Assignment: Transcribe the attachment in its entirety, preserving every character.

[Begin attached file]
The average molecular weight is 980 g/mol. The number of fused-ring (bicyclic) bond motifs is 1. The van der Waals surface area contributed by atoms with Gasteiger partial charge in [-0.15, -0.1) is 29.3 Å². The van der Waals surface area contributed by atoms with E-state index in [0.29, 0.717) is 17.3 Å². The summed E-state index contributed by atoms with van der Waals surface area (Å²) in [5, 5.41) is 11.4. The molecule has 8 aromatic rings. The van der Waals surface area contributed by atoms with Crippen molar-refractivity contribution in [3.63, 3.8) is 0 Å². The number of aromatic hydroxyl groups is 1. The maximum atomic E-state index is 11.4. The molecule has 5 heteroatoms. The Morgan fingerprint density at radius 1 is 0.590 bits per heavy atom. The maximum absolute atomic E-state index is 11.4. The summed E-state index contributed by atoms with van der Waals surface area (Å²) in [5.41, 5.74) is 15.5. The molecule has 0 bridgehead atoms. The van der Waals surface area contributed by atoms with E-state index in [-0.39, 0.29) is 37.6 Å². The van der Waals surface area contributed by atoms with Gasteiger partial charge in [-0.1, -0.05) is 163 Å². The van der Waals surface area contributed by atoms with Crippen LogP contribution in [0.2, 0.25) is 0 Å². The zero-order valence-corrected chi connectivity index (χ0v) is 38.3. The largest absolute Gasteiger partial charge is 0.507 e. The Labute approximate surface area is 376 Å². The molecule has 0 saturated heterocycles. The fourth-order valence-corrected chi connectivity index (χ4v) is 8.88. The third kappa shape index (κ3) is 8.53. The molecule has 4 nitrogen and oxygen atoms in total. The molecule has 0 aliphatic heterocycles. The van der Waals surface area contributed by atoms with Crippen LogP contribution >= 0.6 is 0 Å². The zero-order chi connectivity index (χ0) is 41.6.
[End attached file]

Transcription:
The average molecular weight is 980 g/mol. The number of fused-ring (bicyclic) bond motifs is 1. The van der Waals surface area contributed by atoms with Gasteiger partial charge in [-0.15, -0.1) is 29.3 Å². The van der Waals surface area contributed by atoms with E-state index in [0.29, 0.717) is 17.3 Å². The summed E-state index contributed by atoms with van der Waals surface area (Å²) in [5, 5.41) is 11.4. The molecule has 8 aromatic rings. The van der Waals surface area contributed by atoms with Crippen molar-refractivity contribution in [3.63, 3.8) is 0 Å². The number of aromatic hydroxyl groups is 1. The maximum atomic E-state index is 11.4. The molecule has 5 heteroatoms. The Morgan fingerprint density at radius 1 is 0.590 bits per heavy atom. The maximum absolute atomic E-state index is 11.4. The summed E-state index contributed by atoms with van der Waals surface area (Å²) in [5.41, 5.74) is 15.5. The molecule has 0 bridgehead atoms. The van der Waals surface area contributed by atoms with E-state index in [-0.39, 0.29) is 37.6 Å². The van der Waals surface area contributed by atoms with Gasteiger partial charge in [-0.1, -0.05) is 163 Å². The van der Waals surface area contributed by atoms with Crippen LogP contribution in [0.2, 0.25) is 0 Å². The zero-order valence-corrected chi connectivity index (χ0v) is 38.3. The largest absolute Gasteiger partial charge is 0.507 e. The Labute approximate surface area is 376 Å². The molecule has 0 saturated heterocycles. The fourth-order valence-corrected chi connectivity index (χ4v) is 8.88. The third kappa shape index (κ3) is 8.53. The molecule has 4 nitrogen and oxygen atoms in total. The molecule has 0 aliphatic heterocycles. The van der Waals surface area contributed by atoms with Crippen LogP contribution >= 0.6 is 0 Å². The zero-order chi connectivity index (χ0) is 41.6.